Recycling in the old days


Question: What do you do with your defective porcelain?

Answer: If you are Chinese, and it is the 1800’s, you use it as ballast in your cargo ships; however if you are Siamese, you realize it makes ideal building materials for your next temple.

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Although Wat Arun is called the Temple of the Dawn, supposedly it is best viewed at sunset, when the light makes all of the porcelain glow, and the temple slowly turns into a silhouette against the crimson sky. Mike and I had another location in mind for our sunset hours, so we visited in the morning. The view from across the river was spectacular enough for us, even without a dramatic sky.

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If you are game enough to climb the steep steps (check out the relationship between that guy’s leg and the step behind him to get a feel for it), you are rewarded with a spectacular view.

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Oh wait–those weren’t the steep steps, these are the steep steps, and someone thoughtfully left a bottle on one of them to provide scale. They are SHALLOW, steep steps, not designed for big western feet!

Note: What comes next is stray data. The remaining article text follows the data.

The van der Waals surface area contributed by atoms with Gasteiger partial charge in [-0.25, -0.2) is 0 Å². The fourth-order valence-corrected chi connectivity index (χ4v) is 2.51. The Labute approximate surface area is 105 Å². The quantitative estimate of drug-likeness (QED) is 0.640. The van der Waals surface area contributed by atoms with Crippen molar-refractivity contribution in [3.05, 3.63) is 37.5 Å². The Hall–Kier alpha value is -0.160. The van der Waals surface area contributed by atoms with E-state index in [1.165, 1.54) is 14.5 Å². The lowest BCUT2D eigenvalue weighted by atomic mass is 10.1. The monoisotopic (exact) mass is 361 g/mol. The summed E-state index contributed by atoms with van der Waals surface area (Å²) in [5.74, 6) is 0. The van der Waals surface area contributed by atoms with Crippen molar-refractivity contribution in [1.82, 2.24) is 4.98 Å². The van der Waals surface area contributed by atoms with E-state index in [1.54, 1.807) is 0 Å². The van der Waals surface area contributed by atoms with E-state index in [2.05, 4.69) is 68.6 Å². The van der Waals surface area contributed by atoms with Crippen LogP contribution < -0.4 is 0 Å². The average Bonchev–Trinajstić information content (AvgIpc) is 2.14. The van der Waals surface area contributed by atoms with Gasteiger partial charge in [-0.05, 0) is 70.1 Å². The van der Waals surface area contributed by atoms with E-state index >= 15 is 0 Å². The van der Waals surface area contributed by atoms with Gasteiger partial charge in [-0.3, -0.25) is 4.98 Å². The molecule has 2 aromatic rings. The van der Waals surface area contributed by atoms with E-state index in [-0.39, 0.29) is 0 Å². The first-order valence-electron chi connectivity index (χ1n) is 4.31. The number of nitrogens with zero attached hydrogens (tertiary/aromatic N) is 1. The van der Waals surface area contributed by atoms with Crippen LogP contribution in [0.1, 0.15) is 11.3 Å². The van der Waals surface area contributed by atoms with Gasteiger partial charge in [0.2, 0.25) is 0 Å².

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Going up was like climbing a ladder; coming down was a bit harder, but the view was so worth it.

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On the top left, you can see the rooftops of the Grand Palace.

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The view looking up was pretty great too. Erawan, the elephant that the Hindu god Indra rides, is standing on the ledge above us. (Don’t see Indra, though).

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The grounds surrounding the temple, normally lovely, are even more so, because they are being decorated for Chinese New Year with red lanterns everywhere. Can you see the two Yakshas guarding the entrance? These spirit “monsters” were at the grand palace and also had green and white faces.

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I’ll end this post with a question:
What do Thais have in common with the Brits, Aussies, Kiwis (New Zealanders), Indians, Japanese and South Africans? This is a hard one. The answer will be in the next post.

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